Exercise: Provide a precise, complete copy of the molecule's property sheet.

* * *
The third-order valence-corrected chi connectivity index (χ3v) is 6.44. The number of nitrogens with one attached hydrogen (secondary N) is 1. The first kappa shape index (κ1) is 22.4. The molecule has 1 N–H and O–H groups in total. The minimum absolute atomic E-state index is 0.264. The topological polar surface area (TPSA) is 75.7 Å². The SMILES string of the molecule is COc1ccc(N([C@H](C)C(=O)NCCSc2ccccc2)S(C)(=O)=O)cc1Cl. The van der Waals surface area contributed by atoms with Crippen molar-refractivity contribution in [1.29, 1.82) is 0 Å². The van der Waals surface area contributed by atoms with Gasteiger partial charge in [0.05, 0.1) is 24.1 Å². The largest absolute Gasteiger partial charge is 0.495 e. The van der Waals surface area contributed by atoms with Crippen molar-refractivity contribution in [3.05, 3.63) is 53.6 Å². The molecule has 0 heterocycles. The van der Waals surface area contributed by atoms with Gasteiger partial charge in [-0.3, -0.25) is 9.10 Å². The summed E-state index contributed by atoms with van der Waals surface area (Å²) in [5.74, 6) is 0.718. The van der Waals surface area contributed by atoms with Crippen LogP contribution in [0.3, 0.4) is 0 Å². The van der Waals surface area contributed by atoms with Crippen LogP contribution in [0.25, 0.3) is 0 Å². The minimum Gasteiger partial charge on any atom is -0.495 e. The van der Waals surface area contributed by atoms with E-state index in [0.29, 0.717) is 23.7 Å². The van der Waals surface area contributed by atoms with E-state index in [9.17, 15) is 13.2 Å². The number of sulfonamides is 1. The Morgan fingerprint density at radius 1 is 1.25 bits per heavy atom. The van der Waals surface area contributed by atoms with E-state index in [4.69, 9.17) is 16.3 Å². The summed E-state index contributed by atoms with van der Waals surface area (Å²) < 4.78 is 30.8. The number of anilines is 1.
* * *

The third-order valence-corrected chi connectivity index (χ3v) is 6.44. The number of nitrogens with one attached hydrogen (secondary N) is 1. The first kappa shape index (κ1) is 22.4. The molecule has 1 N–H and O–H groups in total. The minimum absolute atomic E-state index is 0.264. The topological polar surface area (TPSA) is 75.7 Å². The SMILES string of the molecule is COc1ccc(N([C@H](C)C(=O)NCCSc2ccccc2)S(C)(=O)=O)cc1Cl. The van der Waals surface area contributed by atoms with Crippen molar-refractivity contribution in [1.29, 1.82) is 0 Å². The van der Waals surface area contributed by atoms with Gasteiger partial charge in [0.05, 0.1) is 24.1 Å². The largest absolute Gasteiger partial charge is 0.495 e. The van der Waals surface area contributed by atoms with Crippen molar-refractivity contribution in [3.05, 3.63) is 53.6 Å². The molecule has 0 heterocycles. The van der Waals surface area contributed by atoms with Gasteiger partial charge in [-0.3, -0.25) is 9.10 Å². The summed E-state index contributed by atoms with van der Waals surface area (Å²) in [5.74, 6) is 0.718. The van der Waals surface area contributed by atoms with Crippen LogP contribution in [0.3, 0.4) is 0 Å². The van der Waals surface area contributed by atoms with Crippen LogP contribution in [0.25, 0.3) is 0 Å². The minimum Gasteiger partial charge on any atom is -0.495 e. The van der Waals surface area contributed by atoms with E-state index in [0.29, 0.717) is 23.7 Å². The van der Waals surface area contributed by atoms with E-state index in [9.17, 15) is 13.2 Å². The number of sulfonamides is 1. The Morgan fingerprint density at radius 1 is 1.25 bits per heavy atom. The van der Waals surface area contributed by atoms with E-state index in [4.69, 9.17) is 16.3 Å². The summed E-state index contributed by atoms with van der Waals surface area (Å²) < 4.78 is 30.8. The number of anilines is 1.